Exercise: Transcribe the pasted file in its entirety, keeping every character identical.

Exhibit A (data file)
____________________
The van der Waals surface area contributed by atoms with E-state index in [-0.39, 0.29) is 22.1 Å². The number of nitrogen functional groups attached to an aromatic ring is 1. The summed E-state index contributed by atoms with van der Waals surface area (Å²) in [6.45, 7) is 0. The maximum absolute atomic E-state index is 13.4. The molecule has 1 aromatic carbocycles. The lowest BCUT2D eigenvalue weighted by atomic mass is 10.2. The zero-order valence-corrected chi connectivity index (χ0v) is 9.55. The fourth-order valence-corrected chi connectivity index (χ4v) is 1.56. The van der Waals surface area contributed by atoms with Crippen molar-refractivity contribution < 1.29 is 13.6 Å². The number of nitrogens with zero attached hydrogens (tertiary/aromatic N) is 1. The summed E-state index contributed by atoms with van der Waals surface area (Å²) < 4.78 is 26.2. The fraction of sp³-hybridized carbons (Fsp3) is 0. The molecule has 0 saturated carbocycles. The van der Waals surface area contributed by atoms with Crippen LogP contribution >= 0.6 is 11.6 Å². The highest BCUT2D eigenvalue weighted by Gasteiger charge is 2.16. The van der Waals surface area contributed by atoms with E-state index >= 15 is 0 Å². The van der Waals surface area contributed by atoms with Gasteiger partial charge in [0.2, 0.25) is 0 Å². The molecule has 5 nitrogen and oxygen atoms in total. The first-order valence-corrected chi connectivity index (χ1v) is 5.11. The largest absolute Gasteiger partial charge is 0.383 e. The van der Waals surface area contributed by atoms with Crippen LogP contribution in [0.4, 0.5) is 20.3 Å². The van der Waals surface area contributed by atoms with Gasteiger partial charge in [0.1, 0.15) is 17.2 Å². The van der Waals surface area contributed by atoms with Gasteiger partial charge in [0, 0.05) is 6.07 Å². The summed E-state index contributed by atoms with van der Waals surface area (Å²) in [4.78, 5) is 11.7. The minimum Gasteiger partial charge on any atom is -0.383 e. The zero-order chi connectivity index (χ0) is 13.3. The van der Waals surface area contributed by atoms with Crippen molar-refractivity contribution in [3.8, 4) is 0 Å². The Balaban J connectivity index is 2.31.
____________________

The van der Waals surface area contributed by atoms with E-state index in [-0.39, 0.29) is 22.1 Å². The number of nitrogen functional groups attached to an aromatic ring is 1. The summed E-state index contributed by atoms with van der Waals surface area (Å²) in [6.45, 7) is 0. The maximum absolute atomic E-state index is 13.4. The molecule has 1 aromatic carbocycles. The lowest BCUT2D eigenvalue weighted by atomic mass is 10.2. The zero-order valence-corrected chi connectivity index (χ0v) is 9.55. The fourth-order valence-corrected chi connectivity index (χ4v) is 1.56. The van der Waals surface area contributed by atoms with Crippen molar-refractivity contribution < 1.29 is 13.6 Å². The number of nitrogens with zero attached hydrogens (tertiary/aromatic N) is 1. The summed E-state index contributed by atoms with van der Waals surface area (Å²) < 4.78 is 26.2. The fraction of sp³-hybridized carbons (Fsp3) is 0. The molecule has 0 saturated carbocycles. The van der Waals surface area contributed by atoms with Crippen LogP contribution >= 0.6 is 11.6 Å². The highest BCUT2D eigenvalue weighted by Gasteiger charge is 2.16. The van der Waals surface area contributed by atoms with E-state index >= 15 is 0 Å². The van der Waals surface area contributed by atoms with Gasteiger partial charge in [0.2, 0.25) is 0 Å². The molecule has 5 nitrogen and oxygen atoms in total. The first-order valence-corrected chi connectivity index (χ1v) is 5.11. The largest absolute Gasteiger partial charge is 0.383 e. The van der Waals surface area contributed by atoms with Crippen LogP contribution in [0.4, 0.5) is 20.3 Å². The van der Waals surface area contributed by atoms with Gasteiger partial charge in [0.1, 0.15) is 17.2 Å². The van der Waals surface area contributed by atoms with Gasteiger partial charge in [0, 0.05) is 6.07 Å². The summed E-state index contributed by atoms with van der Waals surface area (Å²) in [4.78, 5) is 11.7. The minimum Gasteiger partial charge on any atom is -0.383 e. The zero-order chi connectivity index (χ0) is 13.3. The van der Waals surface area contributed by atoms with Crippen molar-refractivity contribution in [3.8, 4) is 0 Å². The Balaban J connectivity index is 2.31.